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How can describing a wine enhance your life?

By Prahlad Sukhtankar
A lot of people look upon wine descriptors and tasting notes as some sort of snooty indulgence – “The wine kissed my lips with a bouquet of subtle fruits that led in a long mineral tinged finish. Nothing short of beautiful and I shall love this wine for as long as I live” – is precisely the type of useless rant that might have contributed to that perception. But this isn’t always the case, for example, “intense red cherries, earth and leather, with a medium high acidity, medium body with moderate tannins and a long finish” can be useful. These are the type of tasting notes that a sommelier perhaps could narrow down to a few grape varietals, and ultimately decipher the wine through a disciplined tasting and elimination approach. Good tasting notes help pair the right kind of food that will compliment the flavour profile of the wine leading to an extraordinary dining experience. But how can describing wine enhance your life?
To me, it is all about being aware. It’s all about trying to see beyond the first impression. People would drink wine and say, “I like this” or “I don’t like this” and they move on – they have pre-determined notions. But if you stop, take a breath and look a little deeper at something, you will start to notice some detail that you might have missed before. I think that skill applies to so many things in life aside from wine like being able to slow down and be aware of where you are actually standing and appreciating that moment alone. To stop talking and just open up your nose, palate and your taste buds for example. There is so much more detail around, which you can absorb if you can just take that moment and let your senses guide you. Understanding and deciphering wine is about developing a skill of being more aware of the moment, the surrounding and the emotion that you are left with after experiencing it.
Let me try and explain this through an example other than wine. Think of the moment when you are enjoying French fries and after a few bites you are desperate to sip on an ice cold coke or beer. In our day to day life, we have done this a million times without really stopping to think about why is it that we crave Coke (or an aerated beverage) and not tea or milk? If you think about it, you will realise that the oil in the fries coat your palate with a layer of fat, your tongue therefore craves aerated beverages so that the carbon dioxide in the beverage can rinse your palate to prepare you for the next fresh bite of French fries. Milk on the other hand will coat the already coated tongue with more fat until your tongue is so rich that the experience is just not the same.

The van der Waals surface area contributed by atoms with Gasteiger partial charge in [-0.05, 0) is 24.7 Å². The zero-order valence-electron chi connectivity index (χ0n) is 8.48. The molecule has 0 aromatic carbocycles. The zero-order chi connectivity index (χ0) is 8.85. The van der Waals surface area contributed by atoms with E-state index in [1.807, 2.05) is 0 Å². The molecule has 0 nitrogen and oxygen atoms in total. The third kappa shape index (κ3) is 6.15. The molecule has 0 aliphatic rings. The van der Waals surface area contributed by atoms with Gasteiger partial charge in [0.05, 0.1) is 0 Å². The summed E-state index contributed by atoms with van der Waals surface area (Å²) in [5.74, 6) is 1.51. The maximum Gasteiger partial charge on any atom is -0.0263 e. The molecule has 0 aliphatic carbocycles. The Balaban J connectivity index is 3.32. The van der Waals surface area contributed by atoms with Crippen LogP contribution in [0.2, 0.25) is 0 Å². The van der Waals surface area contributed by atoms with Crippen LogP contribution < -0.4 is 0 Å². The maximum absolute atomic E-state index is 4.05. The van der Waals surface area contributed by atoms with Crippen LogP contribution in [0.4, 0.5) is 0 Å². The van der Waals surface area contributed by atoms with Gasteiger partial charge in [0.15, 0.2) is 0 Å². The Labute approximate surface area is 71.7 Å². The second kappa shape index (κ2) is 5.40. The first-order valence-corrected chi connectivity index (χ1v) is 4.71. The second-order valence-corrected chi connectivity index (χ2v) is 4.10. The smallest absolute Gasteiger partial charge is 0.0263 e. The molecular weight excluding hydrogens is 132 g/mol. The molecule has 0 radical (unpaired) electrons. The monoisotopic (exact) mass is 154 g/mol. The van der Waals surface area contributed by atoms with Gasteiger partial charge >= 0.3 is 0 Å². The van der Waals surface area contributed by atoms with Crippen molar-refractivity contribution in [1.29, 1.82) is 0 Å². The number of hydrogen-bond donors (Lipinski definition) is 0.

I often find people scrambling for words when I ask them what it is that they sense in a wine. Most would blurt out, “grapes” or “I know this…. Umm…but I just can’t remember.” Then I would ask them if they sensed what I smell and they positively agree. It is not that they don’t know what it was, but they hesitated probably because they can’t remember the last time they experienced that aroma because they were not in the moment when they did.
The skill of being aware of your surroundings helps you appreciate life differently. We live in a visual world. And understanding, looking and thinking about the way things around us communicate in all kind of ways is important to being alive today. Whether it’s looking closely at newspaper photos or looking at art in the museum; that sort of attention to your environment makes you a better person. Think about it.
I would like to leave you with a classic food and wine pairing to try at home this weekend. Blue cheese like say Gorgonzola (Roquefort or whichever you prefer) with a Port wine. Sip the port, and then take a small bite of blue cheese, then sip of Port again. Did you enjoy it? If yes, think about why you enjoyed it. Think about the various things you taste, sense, smell in each bite and each sip. To put it simply, the sharp and salty blue cheese compliments the sweetness in the Port. However, when you smell Port, think about what else it is that you smell. Is it dried fruits, dates, apricots, chocolate, honey, wood, etc? Which of these flavours compliment the cheese and why?
Think about all these things. Share your experience.
Remember, understanding wines, just like art, is all about being aware and being present in the moment. It allows you to enjoy life and being alive because when you experience the moment, you are living in the present and isn’t that what most spiritual disciplines are about? Don’t be afraid to share your opinions when describing and articulating wine. There is no wrong answer. Taste is subjective. Your tasting notes may be different than the winemaker’s notes on the bottle. So be it! The idea is to have fun, socialise and enjoy the wine and every moment of your life by being aware of your environment. Hope you have a great weekend and enjoy your Port.

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